Alcohol still remains the most widely used substance of abuse among youths aged 12 to 20
A new report by the Substance Abuse and Mental Health Services Administration (SAMHSA) shows a significant decline in the level of past month (current) underage alcohol consumption, as well as a drop in underage binge drinking.
The report shows that level of current underage drinking among those aged 12 to 20 decreased from 28.8 percent in 2002 to 22.7 percent in 2013.
Likewise, the level of current underage binge drinking also declined from 19.3 percent in 2002 to 14.2 percent in 2013. Binge drinking is defined as having five or more drinks on the same occasion (i.e., at the same time or within a couple of hours of each other) on at least one day in the past 30 days.
Despite this reduction, however, more youths aged 12 to 20 currently use alcohol (22.7 percent) than use tobacco (16.9 percent) or use illicit drugs (13.6 percent).
“When parents communicate clear expectations and they are supported by community efforts to prevent underage drinking, we can make a difference,” said Frances M. Harding, director of SAMHSA’s Center for Substance Abuse Prevention (CSAP). “However, there are still 8.7 million current underage drinkers and 5.4 million current underage binge drinkers. This poses a serious risk not only to their health and to their future, but to the safety and well-being of others. We must do everything we can to prevent underage drinking and get treatment for young people who need it.”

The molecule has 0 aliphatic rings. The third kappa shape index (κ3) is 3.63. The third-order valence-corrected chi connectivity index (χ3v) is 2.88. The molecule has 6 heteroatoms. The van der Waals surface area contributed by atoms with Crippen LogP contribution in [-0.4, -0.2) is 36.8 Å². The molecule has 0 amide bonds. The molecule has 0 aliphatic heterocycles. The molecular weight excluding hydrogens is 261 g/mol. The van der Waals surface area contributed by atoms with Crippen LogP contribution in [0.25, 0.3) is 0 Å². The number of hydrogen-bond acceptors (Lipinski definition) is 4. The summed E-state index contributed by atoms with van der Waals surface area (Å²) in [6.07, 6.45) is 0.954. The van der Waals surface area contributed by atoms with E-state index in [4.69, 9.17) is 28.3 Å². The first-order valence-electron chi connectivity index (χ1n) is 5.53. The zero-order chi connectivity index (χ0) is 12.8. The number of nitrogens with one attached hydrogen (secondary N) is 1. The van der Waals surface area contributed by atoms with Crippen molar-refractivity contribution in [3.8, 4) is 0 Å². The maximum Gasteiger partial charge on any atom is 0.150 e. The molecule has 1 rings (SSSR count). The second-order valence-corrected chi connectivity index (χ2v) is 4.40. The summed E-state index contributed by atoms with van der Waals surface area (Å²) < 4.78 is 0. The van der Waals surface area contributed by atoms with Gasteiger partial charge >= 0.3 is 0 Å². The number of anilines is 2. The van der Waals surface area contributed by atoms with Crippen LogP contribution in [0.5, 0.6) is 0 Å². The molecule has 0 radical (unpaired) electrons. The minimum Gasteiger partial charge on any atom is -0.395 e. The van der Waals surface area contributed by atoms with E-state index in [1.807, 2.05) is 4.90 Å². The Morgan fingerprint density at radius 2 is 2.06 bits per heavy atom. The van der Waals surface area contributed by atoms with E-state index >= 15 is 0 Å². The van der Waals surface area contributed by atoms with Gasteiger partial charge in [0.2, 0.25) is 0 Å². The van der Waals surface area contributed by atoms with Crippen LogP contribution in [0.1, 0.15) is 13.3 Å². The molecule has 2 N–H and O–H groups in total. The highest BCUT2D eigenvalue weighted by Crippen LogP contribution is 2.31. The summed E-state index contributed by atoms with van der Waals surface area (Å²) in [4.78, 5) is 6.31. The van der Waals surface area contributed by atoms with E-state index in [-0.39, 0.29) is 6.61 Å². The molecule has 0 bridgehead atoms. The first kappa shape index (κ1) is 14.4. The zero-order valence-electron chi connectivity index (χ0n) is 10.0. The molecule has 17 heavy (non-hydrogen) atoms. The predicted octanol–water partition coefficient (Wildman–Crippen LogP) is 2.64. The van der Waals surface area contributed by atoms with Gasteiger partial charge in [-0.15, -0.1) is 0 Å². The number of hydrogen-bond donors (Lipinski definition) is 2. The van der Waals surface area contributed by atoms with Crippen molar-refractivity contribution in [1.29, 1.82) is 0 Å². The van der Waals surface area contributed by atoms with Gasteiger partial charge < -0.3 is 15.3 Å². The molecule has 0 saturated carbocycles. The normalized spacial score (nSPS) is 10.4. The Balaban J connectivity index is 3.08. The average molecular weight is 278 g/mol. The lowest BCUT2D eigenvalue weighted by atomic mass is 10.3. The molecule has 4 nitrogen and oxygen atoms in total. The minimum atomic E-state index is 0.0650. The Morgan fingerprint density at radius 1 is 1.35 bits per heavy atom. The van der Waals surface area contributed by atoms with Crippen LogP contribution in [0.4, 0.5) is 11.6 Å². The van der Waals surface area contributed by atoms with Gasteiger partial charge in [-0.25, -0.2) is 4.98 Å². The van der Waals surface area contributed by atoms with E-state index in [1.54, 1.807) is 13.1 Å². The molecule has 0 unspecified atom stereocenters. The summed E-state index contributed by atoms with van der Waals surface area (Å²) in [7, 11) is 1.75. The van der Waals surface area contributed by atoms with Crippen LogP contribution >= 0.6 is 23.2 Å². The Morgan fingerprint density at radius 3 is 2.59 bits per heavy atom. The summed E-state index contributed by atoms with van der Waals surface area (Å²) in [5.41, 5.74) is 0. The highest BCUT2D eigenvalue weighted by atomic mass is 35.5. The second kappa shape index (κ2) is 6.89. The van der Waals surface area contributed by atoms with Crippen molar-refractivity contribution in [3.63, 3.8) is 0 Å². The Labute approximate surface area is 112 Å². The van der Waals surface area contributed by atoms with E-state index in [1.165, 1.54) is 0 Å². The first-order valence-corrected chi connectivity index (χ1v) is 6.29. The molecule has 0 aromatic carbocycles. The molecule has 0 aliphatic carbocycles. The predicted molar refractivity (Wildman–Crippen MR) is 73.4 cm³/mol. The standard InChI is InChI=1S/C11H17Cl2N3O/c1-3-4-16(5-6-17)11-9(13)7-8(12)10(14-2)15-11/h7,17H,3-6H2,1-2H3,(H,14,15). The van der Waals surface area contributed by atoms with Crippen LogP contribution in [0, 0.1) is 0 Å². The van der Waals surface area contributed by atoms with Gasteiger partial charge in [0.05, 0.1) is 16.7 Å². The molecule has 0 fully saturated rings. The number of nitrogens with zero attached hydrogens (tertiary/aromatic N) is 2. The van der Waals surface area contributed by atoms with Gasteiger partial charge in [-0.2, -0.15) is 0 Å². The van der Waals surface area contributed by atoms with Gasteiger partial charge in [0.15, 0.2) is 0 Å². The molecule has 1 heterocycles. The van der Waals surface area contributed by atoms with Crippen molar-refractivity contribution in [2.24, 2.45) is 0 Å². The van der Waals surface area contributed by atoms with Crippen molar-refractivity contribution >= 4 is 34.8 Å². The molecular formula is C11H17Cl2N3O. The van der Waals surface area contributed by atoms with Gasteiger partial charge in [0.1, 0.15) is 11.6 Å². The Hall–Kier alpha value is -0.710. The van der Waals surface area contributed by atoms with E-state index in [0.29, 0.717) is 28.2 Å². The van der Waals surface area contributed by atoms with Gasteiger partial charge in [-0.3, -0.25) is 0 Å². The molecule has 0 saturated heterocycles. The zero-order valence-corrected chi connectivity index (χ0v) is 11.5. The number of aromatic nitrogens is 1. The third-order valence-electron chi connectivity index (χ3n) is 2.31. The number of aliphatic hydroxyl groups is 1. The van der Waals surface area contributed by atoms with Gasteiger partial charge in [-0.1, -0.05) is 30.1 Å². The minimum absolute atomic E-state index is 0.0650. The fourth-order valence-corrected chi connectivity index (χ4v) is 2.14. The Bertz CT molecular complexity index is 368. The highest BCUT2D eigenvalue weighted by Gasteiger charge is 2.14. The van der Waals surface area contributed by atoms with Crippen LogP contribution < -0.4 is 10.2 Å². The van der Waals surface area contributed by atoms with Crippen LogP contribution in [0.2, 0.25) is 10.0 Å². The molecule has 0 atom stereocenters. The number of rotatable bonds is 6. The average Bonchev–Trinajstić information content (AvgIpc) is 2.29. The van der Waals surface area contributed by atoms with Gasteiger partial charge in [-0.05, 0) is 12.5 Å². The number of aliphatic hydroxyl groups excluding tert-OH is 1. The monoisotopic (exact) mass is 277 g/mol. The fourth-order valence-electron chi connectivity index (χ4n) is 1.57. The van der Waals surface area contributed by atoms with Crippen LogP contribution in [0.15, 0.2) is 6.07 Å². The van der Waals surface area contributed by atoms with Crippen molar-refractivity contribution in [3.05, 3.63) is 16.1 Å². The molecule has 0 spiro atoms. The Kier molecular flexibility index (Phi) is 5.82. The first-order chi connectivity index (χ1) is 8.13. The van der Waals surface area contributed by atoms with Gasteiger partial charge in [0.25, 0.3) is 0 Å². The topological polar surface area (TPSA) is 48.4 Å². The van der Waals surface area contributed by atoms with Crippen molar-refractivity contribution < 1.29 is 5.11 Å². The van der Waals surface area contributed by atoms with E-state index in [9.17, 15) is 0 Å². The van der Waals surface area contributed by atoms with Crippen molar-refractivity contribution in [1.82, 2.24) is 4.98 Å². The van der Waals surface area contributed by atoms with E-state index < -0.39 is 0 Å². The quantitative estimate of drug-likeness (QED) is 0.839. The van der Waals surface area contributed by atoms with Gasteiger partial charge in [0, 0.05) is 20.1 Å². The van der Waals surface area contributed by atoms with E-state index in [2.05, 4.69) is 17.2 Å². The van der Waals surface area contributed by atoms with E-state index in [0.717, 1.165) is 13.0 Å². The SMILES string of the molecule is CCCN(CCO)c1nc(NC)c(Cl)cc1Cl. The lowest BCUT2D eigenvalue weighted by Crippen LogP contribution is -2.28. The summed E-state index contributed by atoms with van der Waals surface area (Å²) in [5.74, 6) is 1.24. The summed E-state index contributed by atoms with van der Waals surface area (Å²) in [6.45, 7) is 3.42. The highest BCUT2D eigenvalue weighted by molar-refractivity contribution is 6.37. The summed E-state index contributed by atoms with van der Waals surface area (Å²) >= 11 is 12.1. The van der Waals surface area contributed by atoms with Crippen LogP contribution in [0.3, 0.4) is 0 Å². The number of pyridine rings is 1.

The last decade has seen an increased focus on preventing underage drinking in national and local policy, community coalitions, law enforcement efforts, and through campaigns, including SAMHSA’s “Talk. They Hear You.” underage drinking prevention national media campaign that encourages parents and caregivers to talk with children early about the dangers of alcohol.
More information about the campaign and talking to young people about underage drinking is available at: http://www.underagedrinking.samhsa.gov.
SAMHSA also has materials for how parents can talk to their children in a variety of situations — including teenagers who are heading off to college.
The report, Underage Drinking Declined Between 2002 and 2013 is based on SAMHSA’s National Survey on Drug Use and Health report, an annual national survey of 67,5000 Americans aged 12 and older.Read More